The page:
Chris Satullo: A not-so-glorious Fourth
U.S. atrocities are unworthy of our heritage.
By Chris Satullo
Put the fireworks in storage.
Cancel the parade.
Tuck the soaring speeches in a drawer for another time.
This year, America doesn't deserve to celebrate its birthday. This Fourth of July should be a day of quiet and atonement.
For we have sinned.
We have failed to pay attention. We've settled for lame excuses. We've spit on the memory of those who did that brave, brave thing in Philadelphia 232 years ago.
The America those men founded should never torture a prisoner.
The America they founded should never imprison people for years without charge or hearing.
The America they founded should never ship prisoners to foreign lands, knowing their new jailers might torture them.
Such abuses once were committed by the arrogant crowns of Europe, spawning rebellion.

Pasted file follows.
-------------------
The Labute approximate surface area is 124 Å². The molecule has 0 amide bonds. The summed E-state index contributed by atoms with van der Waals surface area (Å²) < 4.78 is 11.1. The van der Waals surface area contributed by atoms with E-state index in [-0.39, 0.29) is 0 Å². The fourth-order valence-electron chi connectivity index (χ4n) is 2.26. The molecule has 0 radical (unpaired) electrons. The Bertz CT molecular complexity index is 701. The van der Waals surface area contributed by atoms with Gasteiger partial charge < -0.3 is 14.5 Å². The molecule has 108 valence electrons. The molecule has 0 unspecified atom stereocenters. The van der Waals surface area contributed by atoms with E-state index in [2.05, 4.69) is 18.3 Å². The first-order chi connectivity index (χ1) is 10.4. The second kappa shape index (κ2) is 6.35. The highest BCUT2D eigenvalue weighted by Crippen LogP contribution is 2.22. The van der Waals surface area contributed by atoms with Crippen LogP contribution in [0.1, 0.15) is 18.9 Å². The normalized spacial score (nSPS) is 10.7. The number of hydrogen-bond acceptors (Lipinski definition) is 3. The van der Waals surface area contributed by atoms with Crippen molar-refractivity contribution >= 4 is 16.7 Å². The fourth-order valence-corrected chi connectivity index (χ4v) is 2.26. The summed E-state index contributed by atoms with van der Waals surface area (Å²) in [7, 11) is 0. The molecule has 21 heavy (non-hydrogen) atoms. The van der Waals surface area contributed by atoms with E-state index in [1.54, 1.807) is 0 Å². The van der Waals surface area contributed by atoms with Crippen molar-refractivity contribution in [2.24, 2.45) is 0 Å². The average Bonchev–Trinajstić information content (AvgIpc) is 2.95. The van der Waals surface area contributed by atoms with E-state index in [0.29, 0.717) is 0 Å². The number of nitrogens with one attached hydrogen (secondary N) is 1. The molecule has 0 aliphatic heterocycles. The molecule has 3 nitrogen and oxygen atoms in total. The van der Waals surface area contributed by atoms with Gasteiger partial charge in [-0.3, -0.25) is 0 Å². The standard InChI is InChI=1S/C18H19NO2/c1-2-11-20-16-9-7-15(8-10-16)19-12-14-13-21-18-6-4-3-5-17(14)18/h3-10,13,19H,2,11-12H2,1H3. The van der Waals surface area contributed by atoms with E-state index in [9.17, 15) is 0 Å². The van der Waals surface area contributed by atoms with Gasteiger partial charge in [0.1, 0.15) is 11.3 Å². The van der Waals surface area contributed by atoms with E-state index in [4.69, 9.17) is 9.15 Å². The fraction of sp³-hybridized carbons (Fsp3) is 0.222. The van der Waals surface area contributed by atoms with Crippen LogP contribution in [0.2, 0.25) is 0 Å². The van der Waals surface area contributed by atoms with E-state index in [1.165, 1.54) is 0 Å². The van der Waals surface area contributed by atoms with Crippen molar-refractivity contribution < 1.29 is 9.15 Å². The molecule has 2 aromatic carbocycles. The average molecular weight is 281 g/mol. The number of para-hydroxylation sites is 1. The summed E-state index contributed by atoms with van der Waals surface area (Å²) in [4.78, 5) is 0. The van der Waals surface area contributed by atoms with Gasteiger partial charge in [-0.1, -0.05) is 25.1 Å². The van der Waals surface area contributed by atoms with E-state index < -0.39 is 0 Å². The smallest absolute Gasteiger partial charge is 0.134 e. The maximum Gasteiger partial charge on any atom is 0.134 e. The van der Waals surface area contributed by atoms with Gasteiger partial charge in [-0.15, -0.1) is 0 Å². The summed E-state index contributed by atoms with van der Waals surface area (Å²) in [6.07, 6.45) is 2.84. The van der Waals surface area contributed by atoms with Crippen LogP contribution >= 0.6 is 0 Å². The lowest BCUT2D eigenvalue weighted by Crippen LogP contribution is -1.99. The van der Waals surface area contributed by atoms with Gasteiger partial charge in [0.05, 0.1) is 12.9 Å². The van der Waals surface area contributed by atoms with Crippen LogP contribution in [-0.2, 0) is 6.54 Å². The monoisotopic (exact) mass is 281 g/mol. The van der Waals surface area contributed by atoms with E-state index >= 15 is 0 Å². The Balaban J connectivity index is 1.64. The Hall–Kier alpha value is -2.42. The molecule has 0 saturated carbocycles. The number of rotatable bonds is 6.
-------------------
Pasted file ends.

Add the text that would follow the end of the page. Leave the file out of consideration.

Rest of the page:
Today, our nation does such things in the name of our safety. Petrified, unwilling to take the risks that love of liberty demands, we close our eyes.
We have done such things, on orders from the Oval Office. We have done them, without general outrage or shame.
Abu Ghraib. Guantanamo. CIA secret prisons. "Rendition" of prisoners to foreign torture chambers.
It's not enough that we had good reason to be scared.
The men huddled long ago in Philadelphia had better reason. A British fleet floated off the Jersey coast, full of hands eager to hang them from the nearest lampposts.
Yet they pledged their lives and sacred honor - no idle vow - to defend the "inalienable rights" of men. Inalienable - what does that signify? It means rights that belong to each person, simply by virtue of being human. Rights that can never be taken away, no matter what evil a person might do or might intend.
Surely one of those is the right not to be tortured. Surely that is a piece of "life, liberty and the pursuit of happiness."
This is the creed of July 4: No matter what it costs us, no matter how it scares us, no matter how foolish it seems to a cynical world, America should stand up for human rights.